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Let $V$ be a finite dimensional vector space over a field of characteristic $0$, and let $T(V)$ be the tensor algebra (also called the free associative algebra) on $V$. This is actually a Hopf algebra, where the coproduct is defined on words by splitting them into two pieces in all possible ways: $$\Delta(v_{I})=\sum_{I=I'\amalg I''} v_{I'}\otimes v_{I''}.$$ Iterating the coproduct yields maps $\Delta^k:T(V)\to T(V)^{\otimes(k+1)}$ which break a word apart into $k+1$ pieces in all possible ways. Define the operator $\hat{\Delta}^k\colon T(V)\to T(V)^{\otimes (k+1)}$ which breaks a word apart into $k+1$ nontrivial pieces in all possible ways. Let $m^{k}\colon T(V)^{\otimes {k+1}}\to T(V)$ be the multiplication operator, and define $\zeta\colon T(V)\to T(V)$ by $$\zeta=\sum_{i=0}^\infty \frac{(-1)^i}{i+1}m^i\hat{\Delta}^i.$$ Because the operator $\hat\Delta^{i}$ is locally nilpotent, this will be a finite sum when applied to any given element of $T(V)$ so there is no need to worry about convergence issues. Also note that $m^0\hat{\Delta}^0$ is by convention the number of ways to split a word into one nontrivial piece, which means that it is the identity on $T^+(V)$ and trivial on the base field sitting in degree $0$. Writing everything out in terms of basic definitions, we have $$\zeta(v_I)=v_I-1/2\sum v_{I_1}v_{I_2}+1/3\sum v_{I_1}v_{I_2}v_{I_3}+\cdots, $$ where each sum is over all ways to split $I$ into nontrivial pieces $I_1,\ldots, I_k$. Low degree calculations show that

  • $\zeta(v)=v$

  • $\zeta(v_1v_2)=\frac{1}{2}[v_1,v_2]$

  • $\zeta(v_1v_2v_3)=\frac{1}{3}[v_1,[v_2,v_3]]-\frac{1}{6}[v_2,[v_1,v_3]]$

In particular, it looks like $\zeta$ lands in the space of iterated commutators, which in this case is the same as the primitive elements in the Hopf algebra. So this is my question:

How can one show that the image of $\zeta$ lies in the subspace of primitive elements?

Conceivably one could either show that $\Delta(\zeta(v_I))=1\otimes \zeta(v_I)+\zeta(v_I)\otimes 1$, or directly show that $\zeta(v_I)$ is an iterated commutator.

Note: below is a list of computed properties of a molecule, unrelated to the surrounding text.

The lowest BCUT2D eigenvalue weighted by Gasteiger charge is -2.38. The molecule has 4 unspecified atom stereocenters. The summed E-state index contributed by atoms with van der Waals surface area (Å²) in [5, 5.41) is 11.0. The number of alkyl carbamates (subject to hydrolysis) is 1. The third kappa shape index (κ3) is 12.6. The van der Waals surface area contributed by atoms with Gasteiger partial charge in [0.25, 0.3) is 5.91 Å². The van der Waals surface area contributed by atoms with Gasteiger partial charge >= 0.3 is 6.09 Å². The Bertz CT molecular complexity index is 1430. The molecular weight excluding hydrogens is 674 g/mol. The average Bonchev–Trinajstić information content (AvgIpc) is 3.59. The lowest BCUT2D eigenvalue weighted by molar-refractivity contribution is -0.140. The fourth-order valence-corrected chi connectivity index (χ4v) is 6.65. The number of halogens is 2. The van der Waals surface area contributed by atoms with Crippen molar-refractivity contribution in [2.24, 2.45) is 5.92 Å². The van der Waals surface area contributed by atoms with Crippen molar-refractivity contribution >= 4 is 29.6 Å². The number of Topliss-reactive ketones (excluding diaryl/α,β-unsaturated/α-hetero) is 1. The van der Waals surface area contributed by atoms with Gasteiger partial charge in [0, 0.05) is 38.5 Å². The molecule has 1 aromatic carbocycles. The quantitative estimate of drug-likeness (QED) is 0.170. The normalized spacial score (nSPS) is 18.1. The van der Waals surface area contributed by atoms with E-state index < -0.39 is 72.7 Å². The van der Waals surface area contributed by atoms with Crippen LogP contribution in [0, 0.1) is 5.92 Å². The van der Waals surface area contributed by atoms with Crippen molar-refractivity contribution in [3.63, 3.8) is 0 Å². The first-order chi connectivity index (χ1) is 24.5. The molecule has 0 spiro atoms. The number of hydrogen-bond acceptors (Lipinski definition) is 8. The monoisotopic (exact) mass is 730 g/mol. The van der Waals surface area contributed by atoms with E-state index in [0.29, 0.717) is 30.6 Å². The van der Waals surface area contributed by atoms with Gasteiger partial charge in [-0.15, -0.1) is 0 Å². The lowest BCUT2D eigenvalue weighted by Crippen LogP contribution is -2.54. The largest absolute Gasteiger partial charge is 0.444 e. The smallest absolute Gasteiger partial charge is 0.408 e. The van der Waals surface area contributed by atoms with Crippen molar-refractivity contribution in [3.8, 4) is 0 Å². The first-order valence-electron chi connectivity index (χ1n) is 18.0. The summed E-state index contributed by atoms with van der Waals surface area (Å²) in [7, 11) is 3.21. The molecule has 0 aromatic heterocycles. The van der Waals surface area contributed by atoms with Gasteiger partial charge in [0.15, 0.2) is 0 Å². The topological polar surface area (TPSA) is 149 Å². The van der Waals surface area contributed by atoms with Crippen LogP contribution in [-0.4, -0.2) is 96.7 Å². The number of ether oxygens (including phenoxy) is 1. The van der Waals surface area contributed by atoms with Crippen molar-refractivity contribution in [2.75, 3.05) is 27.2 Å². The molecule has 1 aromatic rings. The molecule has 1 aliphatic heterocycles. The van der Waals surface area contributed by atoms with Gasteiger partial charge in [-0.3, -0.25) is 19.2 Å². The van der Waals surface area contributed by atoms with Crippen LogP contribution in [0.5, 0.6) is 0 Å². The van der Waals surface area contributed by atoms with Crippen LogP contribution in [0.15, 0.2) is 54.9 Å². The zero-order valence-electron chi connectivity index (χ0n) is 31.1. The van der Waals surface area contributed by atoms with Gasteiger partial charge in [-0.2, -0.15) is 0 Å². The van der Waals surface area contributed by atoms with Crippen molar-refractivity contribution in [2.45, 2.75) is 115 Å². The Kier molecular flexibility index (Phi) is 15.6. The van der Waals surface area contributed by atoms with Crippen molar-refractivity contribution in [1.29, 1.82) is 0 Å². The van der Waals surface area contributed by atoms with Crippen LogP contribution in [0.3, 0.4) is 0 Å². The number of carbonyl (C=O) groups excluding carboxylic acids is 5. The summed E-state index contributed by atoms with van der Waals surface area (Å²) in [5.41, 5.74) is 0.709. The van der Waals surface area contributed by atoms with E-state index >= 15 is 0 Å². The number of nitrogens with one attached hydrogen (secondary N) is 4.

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Have you checked whether you obtain in this way an idempotent in the group ring of the symmetric group ? If yes, then the proper context may be "Lie idempotents in the Descent algebras". Do you know the Malvenuto-Reutenauer Hopf algebra on permutations ? – F. C. Jun 27 '14 at 19:46
@F.C.: I hadn't thought to check, but yes, now that you suggest it, this does seem to represent an idempotent in the group ring. (I checked it up to degree 3 anyway.) Thanks for the insight and the keywords. – Jim Conant Jun 27 '14 at 23:24
up vote 5 down vote accepted

$\newcommand{\id}{\operatorname{id}}$ Just adding in a couple steps missing in the answer by "an eulerian idempotent":

Your map $\zeta$ can be rewritten as the logarithm of the map $\id : T(V) \to T(V)$ in the convolution algebra $\left(\operatorname{Hom}\left(T(V), T(V)\right), \star\right)$. (In fact, if we let $u$ denote the unit map and $\epsilon$ the counit map of $T(V)$, then every $i$ satisfies $\widehat{\Delta}^i = \left(\id - u\epsilon\right)^{\otimes \left(i+1\right)} \circ \Delta^i$, so that $m^i \circ \widehat{\Delta}^i = m^i \circ \left(\id - u\epsilon\right)^{\otimes \left(i+1\right)} \circ \Delta^i = \left(\id - u \epsilon\right)^{\star \left(i+1\right)}$, and thus your formula defining $\zeta$ reveals itself as the Mercator series for the logarithm of $\id$ in the convolution algebra.) So yes, this is the (first) Eulerian idempotent. To add two more references to the fact that it projects $T(V)$ onto its primitives:

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Ah, this is very helpful, thanks! – Jim Conant Jun 28 '14 at 1:57

$\zeta$ is the "first Eulerian idempotent" defined by Patras [1]. Schmitt [2, Theorem 9.4] shows that it projects a graded cocommutative algebra onto its subspace of primitive elements.

[1] Patras, Frédéric. "La décomposition en poids des algèbres de Hopf." Annales de l'institut Fourier 43.4 (1993): 1067-1087.

[2] William R. Schmitt, Incidence Hopf algebras, Journal of Pure and Applied Algebra, Volume 96, Issue 3, 21 October 1994, Pages 299-330, ISSN 0022-4049,

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Great! Would you mind pointing me to the definition in Patras's paper? I skimmed through it, but I don't read French very well and I didn't immediately see it. – Jim Conant Jun 28 '14 at 1:52
I wasn't aware of the reference to Schmitt; the proof he gives seems very nice! @JimConant: Lemma 4.1 in Patras says $\operatorname{Prim} H = H^{\left(1\right)}$, but the definitions of §3 easily yield $H^{\left(1\right)} = e^1\left(H\right)$, and finally $e^1 = \frac{\left(\log \operatorname{id}\right)^{\star 1}}{1!} = \log \operatorname{id}$. – darij grinberg Jun 28 '14 at 1:56
Thanks @darijgrinberg. – Jim Conant Jun 28 '14 at 1:56

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